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helping admit new and diverse students
About HANDS The Mentors Become a Mentor For Mentees Contact WWU Admissions Home

Helping Admit New and Diverse Students (HANDS) is HANDS a mentorship outreach program at Western Washington University meant to provide underrepresented high school students access to resources and information regarding college education, admissions, financial aid, and the Western Experience.

About Hands Every student has the opportunity to attend college but not every student knows that it is achievable no matter what background they come from. An important element of HANDS to achieve these goals is its mentors. HANDS participating schools are matched with caring and passionate HANDS Mentors who will help high school students evaluate their educational goals and provide the resources and support to achieve them. Participants will interact with HANDS Mentors through small group interaction, informational workshops, and general informal advice about college.

Partnering Schools

We are currently partnering with the following schools. If you are interested in having the HANDS program in your school, please email

Ferndale High School
Squalicum High School
Mt. Vernon High School
Ferndale High SchoolSqualicum High SchoolSqualicum High School
The Mentors

HANDS Mentors are an integral part of the program vision and reflect the retention and outreach goals of the Admissions Office and Western Washington University as a whole. HANDS Mentors from various backgrounds and experiences take pride in their contribution to increased access and retention of students in high school and college. Mentors prove every day that active minds do change lives, finding community and a sense of belonging while encouraging others to reach their academic goals.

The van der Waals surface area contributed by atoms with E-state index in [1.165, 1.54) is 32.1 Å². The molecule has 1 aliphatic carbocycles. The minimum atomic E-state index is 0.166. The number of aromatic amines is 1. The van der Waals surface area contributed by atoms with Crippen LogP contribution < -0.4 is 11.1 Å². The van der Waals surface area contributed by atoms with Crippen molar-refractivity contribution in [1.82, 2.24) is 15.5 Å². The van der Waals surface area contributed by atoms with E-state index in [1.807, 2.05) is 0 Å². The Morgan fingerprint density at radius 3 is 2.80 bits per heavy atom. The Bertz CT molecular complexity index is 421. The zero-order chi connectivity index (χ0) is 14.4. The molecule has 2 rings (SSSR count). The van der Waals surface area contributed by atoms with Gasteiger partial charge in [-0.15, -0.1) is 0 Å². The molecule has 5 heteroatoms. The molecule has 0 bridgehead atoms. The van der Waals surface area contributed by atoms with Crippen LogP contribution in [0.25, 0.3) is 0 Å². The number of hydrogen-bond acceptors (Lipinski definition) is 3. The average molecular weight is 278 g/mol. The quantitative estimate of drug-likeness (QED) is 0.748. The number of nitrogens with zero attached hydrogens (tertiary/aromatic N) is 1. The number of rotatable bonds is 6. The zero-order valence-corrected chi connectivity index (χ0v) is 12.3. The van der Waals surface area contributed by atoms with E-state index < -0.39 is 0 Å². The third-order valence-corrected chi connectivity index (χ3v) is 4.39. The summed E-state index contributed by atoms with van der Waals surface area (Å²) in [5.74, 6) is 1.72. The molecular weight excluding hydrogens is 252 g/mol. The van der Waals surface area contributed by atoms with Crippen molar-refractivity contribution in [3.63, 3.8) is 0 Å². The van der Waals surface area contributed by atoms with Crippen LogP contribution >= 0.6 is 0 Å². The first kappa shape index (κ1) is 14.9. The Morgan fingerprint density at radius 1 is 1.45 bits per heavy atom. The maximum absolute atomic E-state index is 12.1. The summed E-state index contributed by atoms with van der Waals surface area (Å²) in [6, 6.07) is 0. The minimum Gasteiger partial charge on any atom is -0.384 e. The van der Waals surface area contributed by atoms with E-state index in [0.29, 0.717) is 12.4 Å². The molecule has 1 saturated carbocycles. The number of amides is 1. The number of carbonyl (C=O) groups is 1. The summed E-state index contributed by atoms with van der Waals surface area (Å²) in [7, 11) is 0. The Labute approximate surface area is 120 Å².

Mentor Testimonials
Masyih Ford

Leigh Berry


Become a HANDS Mentor

Why Become a HANDS Mentor:
As a HANDS Mentor, you will:
  • Make relationships with students and help them achieve their goals.
  • Gain experience related to your field of study (i.e. education, human services, psychology, etc.)
  • Receive training and develop professional skills
  • Join a dynamic and supportive team of mentors
  • Participate in leadership development and service-learning opportunities
  • Have a sense of significance and belonging in your Western and Bellingham community.
  • Receive a personal letter of recommendation

How to Apply:

  • Fill out the application by 11:59pm on FRIDAY, NOVEMBER 23rd,  2012.
  • For more information, email or stop by Old Main 235
  • A short interview will follow after the application has been completed
  • More information on mentor requirements and responsibilities can be found on the application

For Mentees

Need help looking for colleges or finding scholarships? Use the following sites to get started with your search! Feel free to contact us on how to use these sites if you're confused and/or have questions.

College Search Tools



For questions, accommodations, or more information, contact or call (360) 650-7946. You can also stop by the HANDS office in Old Main 235 (across from the Registrar's Office).

 About the Coordinator

Hello! My name is Robel Paguio, and I am the current HANDS Coordinator. I came to Western in 2008 after graduating from Olympic High School in Bremerton, WA. I was the first in my family to move away from home and attend a 4-year University, so transitioning into college was tough.

Robel Paguio Fortunately, the tight community and welcoming environment that I heard was so characteristic of Western and the city of Bellingham made it easier for me to feel more at home. The Ethnic Student Center on campus also played a huge role in finding my place in the community and served as my home away from home. Through the ESC, I was able to take on various leadership roles, develop professional skills, ignite my passion for diversity and social justice, and explore my identity as a student of color. While at Western, I also played intramural sports, coordinated two dance groups, served on the AS Inter-club council and AS Management Council, and worked as a lab research assistant in the Psychology department. I, along with my research partner, carried out a study on the benefits of actively confronting prejudice. 

Western provided me with limitless opportunities as well as the freedom to create my own path for growth and exploration. I’m excited to be able to provide students with the information and resources that they may not necessarily have available for them in order to have access to the same sort of opportunities.

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